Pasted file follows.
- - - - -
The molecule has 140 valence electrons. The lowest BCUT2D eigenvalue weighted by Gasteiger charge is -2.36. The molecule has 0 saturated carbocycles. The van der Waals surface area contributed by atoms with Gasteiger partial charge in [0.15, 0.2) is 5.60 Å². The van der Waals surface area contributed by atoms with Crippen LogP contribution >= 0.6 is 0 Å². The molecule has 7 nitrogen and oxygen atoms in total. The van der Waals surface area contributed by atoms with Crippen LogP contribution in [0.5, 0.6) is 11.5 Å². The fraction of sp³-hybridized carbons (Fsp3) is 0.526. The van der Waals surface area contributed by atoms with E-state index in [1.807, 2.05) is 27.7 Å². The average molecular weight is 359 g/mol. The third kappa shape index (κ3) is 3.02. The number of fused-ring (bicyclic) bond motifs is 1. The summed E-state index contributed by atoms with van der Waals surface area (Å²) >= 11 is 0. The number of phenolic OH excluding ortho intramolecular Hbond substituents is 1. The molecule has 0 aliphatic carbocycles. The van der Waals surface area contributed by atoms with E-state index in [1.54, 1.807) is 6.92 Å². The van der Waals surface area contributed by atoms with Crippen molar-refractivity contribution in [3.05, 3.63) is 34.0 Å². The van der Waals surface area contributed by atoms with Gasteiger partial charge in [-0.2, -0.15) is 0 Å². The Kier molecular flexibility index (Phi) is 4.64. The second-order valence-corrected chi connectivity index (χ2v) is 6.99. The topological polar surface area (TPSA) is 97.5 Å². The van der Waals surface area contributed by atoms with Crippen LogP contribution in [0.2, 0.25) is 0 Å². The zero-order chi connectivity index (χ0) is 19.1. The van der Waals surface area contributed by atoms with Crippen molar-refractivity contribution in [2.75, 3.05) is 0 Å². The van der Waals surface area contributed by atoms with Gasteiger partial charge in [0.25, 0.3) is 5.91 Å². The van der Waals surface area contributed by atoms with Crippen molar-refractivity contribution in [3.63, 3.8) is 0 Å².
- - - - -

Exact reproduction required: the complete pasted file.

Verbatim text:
The molecule has 140 valence electrons. The lowest BCUT2D eigenvalue weighted by Gasteiger charge is -2.36. The molecule has 0 saturated carbocycles. The van der Waals surface area contributed by atoms with Gasteiger partial charge in [0.15, 0.2) is 5.60 Å². The van der Waals surface area contributed by atoms with Crippen LogP contribution >= 0.6 is 0 Å². The molecule has 7 nitrogen and oxygen atoms in total. The van der Waals surface area contributed by atoms with Crippen LogP contribution in [0.5, 0.6) is 11.5 Å². The fraction of sp³-hybridized carbons (Fsp3) is 0.526. The van der Waals surface area contributed by atoms with E-state index in [1.807, 2.05) is 27.7 Å². The average molecular weight is 359 g/mol. The third kappa shape index (κ3) is 3.02. The number of fused-ring (bicyclic) bond motifs is 1. The summed E-state index contributed by atoms with van der Waals surface area (Å²) >= 11 is 0. The number of phenolic OH excluding ortho intramolecular Hbond substituents is 1. The molecule has 0 aliphatic carbocycles. The van der Waals surface area contributed by atoms with E-state index in [1.54, 1.807) is 6.92 Å². The van der Waals surface area contributed by atoms with Crippen molar-refractivity contribution in [3.05, 3.63) is 34.0 Å². The van der Waals surface area contributed by atoms with Gasteiger partial charge in [-0.2, -0.15) is 0 Å². The Kier molecular flexibility index (Phi) is 4.64. The second-order valence-corrected chi connectivity index (χ2v) is 6.99. The topological polar surface area (TPSA) is 97.5 Å². The van der Waals surface area contributed by atoms with Crippen LogP contribution in [0.2, 0.25) is 0 Å². The zero-order chi connectivity index (χ0) is 19.1. The van der Waals surface area contributed by atoms with Crippen molar-refractivity contribution in [2.75, 3.05) is 0 Å². The van der Waals surface area contributed by atoms with Gasteiger partial charge in [0.25, 0.3) is 5.91 Å². The van der Waals surface area contributed by atoms with Crippen molar-refractivity contribution in [3.63, 3.8) is 0 Å².